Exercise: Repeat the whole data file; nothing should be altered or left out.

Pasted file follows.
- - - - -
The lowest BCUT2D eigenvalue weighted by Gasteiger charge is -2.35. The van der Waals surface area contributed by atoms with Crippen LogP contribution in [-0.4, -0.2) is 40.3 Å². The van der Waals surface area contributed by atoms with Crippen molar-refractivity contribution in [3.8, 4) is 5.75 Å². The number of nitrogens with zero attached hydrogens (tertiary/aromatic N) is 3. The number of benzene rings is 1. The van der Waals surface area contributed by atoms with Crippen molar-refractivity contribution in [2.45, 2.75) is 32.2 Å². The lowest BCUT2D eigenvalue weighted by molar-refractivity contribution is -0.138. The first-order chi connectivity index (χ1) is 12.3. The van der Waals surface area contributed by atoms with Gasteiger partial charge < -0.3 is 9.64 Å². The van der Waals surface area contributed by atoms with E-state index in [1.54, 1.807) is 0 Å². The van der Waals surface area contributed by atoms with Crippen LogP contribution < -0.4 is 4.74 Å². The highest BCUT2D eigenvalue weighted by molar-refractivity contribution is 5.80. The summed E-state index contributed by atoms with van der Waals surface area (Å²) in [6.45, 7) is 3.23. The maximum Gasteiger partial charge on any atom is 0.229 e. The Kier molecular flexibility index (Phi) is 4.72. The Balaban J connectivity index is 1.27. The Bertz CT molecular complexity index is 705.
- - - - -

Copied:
The lowest BCUT2D eigenvalue weighted by Gasteiger charge is -2.35. The van der Waals surface area contributed by atoms with Crippen LogP contribution in [-0.4, -0.2) is 40.3 Å². The van der Waals surface area contributed by atoms with Crippen molar-refractivity contribution in [3.8, 4) is 5.75 Å². The number of nitrogens with zero attached hydrogens (tertiary/aromatic N) is 3. The number of benzene rings is 1. The van der Waals surface area contributed by atoms with Crippen molar-refractivity contribution in [2.45, 2.75) is 32.2 Å². The lowest BCUT2D eigenvalue weighted by molar-refractivity contribution is -0.138. The first-order chi connectivity index (χ1) is 12.3. The van der Waals surface area contributed by atoms with Gasteiger partial charge < -0.3 is 9.64 Å². The van der Waals surface area contributed by atoms with E-state index in [1.54, 1.807) is 0 Å². The van der Waals surface area contributed by atoms with Crippen LogP contribution < -0.4 is 4.74 Å². The highest BCUT2D eigenvalue weighted by molar-refractivity contribution is 5.80. The summed E-state index contributed by atoms with van der Waals surface area (Å²) in [6.45, 7) is 3.23. The maximum Gasteiger partial charge on any atom is 0.229 e. The Kier molecular flexibility index (Phi) is 4.72. The Balaban J connectivity index is 1.27. The Bertz CT molecular complexity index is 705.